Same field name with different data types in the same index


(Fabiocatalao) #1

Hi!

I'm starting to work with Elasticsearch and I'm having some issues designing a schema that enables the possibility of having different data types on the same field name. I’m planning to save my documents at index_name/customer_id/_id.

My customers will have the possibility to define custom fields that will be replicated to Elasticsearch. It could produce data type collisions as someone create a field with the same name and different data type of an existing field. A simple example could be the import of a CSV where a birthdaydate can be defined as string by a costumer and as date by other customer.

I’m thinking about adding a suffix to the field name, such as birthdaydate_s or birthdaydate_d. Do you think it is an acceptable solution to it? I've found a solution that recommends adding multiple sub-fields according to datatype but I think it will dramatically increase indexes size.

Thanks,
Fábio


(Isabel Drost-Fromm) #2

Can you elaborate why you think this would dramatically increase the index size?

Also it would be awesome if you could share a link to the resources where you found the recommended approach you sketched.

Isabel


(Fabiocatalao) #3

My solution will lead to a lot of sparsity as different customers could have a lot of different custom fields. The use of a solution that enables the possibility of having different multiple subfields to each found datatype will expand this problem. However, it is a fact that adding a suffix will also lead to a lot of sparsity on the data... I've just thought about this option as I've previously worked on a platform where there wasn't subfields and it has been chosen as the solution.

Do you think that the use of subfields is the most common and effective way to solve problems like mine?


(Isabel Drost-Fromm) #4

I'm actually not sure what is most common for your problem.

Using sub-fields/ multi fields makes sense when fields should be stored in multiple ways, e.g. using more than one analyzer. Re-reading your original post this is different from your use-case though: https://www.elastic.co/guide/en/elasticsearch/reference/current/multi-fields.html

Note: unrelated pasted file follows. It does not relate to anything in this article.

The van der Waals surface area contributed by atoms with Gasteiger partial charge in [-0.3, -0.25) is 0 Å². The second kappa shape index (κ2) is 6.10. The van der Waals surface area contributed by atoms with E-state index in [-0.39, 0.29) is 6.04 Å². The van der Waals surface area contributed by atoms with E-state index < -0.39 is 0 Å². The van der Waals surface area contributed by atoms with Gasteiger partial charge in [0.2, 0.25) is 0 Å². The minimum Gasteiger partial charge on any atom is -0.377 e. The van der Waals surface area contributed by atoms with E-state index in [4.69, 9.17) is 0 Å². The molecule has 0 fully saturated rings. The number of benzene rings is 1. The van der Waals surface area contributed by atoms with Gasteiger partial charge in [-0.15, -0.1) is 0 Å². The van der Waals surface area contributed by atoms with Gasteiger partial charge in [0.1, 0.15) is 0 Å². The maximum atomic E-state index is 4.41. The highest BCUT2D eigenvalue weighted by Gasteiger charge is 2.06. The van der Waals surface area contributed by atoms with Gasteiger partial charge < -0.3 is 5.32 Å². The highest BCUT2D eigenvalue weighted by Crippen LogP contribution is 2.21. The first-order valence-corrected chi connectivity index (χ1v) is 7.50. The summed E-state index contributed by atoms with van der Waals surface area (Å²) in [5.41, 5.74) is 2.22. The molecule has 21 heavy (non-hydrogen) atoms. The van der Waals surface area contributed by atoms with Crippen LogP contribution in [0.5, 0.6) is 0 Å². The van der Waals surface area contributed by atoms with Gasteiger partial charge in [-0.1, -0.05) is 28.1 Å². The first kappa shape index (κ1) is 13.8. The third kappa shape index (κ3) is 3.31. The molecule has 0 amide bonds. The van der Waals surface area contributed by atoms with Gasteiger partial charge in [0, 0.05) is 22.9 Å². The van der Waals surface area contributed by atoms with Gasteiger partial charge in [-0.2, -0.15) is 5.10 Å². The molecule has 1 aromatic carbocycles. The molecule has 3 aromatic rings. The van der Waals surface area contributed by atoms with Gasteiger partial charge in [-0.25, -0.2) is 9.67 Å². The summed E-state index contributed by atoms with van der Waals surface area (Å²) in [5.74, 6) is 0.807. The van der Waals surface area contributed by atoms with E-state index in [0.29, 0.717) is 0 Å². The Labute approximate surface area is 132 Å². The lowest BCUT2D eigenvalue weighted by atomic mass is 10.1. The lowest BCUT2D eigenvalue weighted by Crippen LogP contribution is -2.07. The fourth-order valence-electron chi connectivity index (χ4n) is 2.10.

The information in here
https://www.elastic.co/blog/great-mapping-refactoring#conflicting-mappings on how to resolve conflicting mappings might make more sense in your case.

Also depending on how many customers you expect, you might want to read
https://www.elastic.co/guide/en/elasticsearch/guide/current/user-based.html and for contrast https://www.elastic.co/blog/found-multi-tenancy first.

Hope this helps,
Isabel


(Fabiocatalao) #5

Thank you for your reply. I've read some of the posts you cited, but the third one gave me a new perspective about some issues! :slight_smile:

The sparsity problems I was afraid were already fixed. They were almost related to a lucene issue: https://issues.apache.org/jira/browse/LUCENE-6863 .

I will try to do some tests about the use of sub-fields and I will later give my feedback.


(Mark Harwood) #6

I saw what sounds like a similar scenario recently with a business who had lots of customers each of whom could pick their own choices of field names but shared a common index.
Their solution was to have a reserved bank of elasticsearch fields (e.g. intField1, intField2.... stringField1...) in the mapping and each customer would have their field choices logically mapped to these physical fields e.g:

customer 1's "myPageViews" field == intField1
customer 2's "widgetSales" field == intField1
customer 2's "widgetSKU" field == stringField1

Then each customer query went through a custom mapping layer to translate their logical request into the physical elasticsearch query.
This helped ensure there was a sensible limit on the number of unique fields in the elasticsearch mapping and that there were no naming/type conflicts.

Cheers
Mark


(system) #7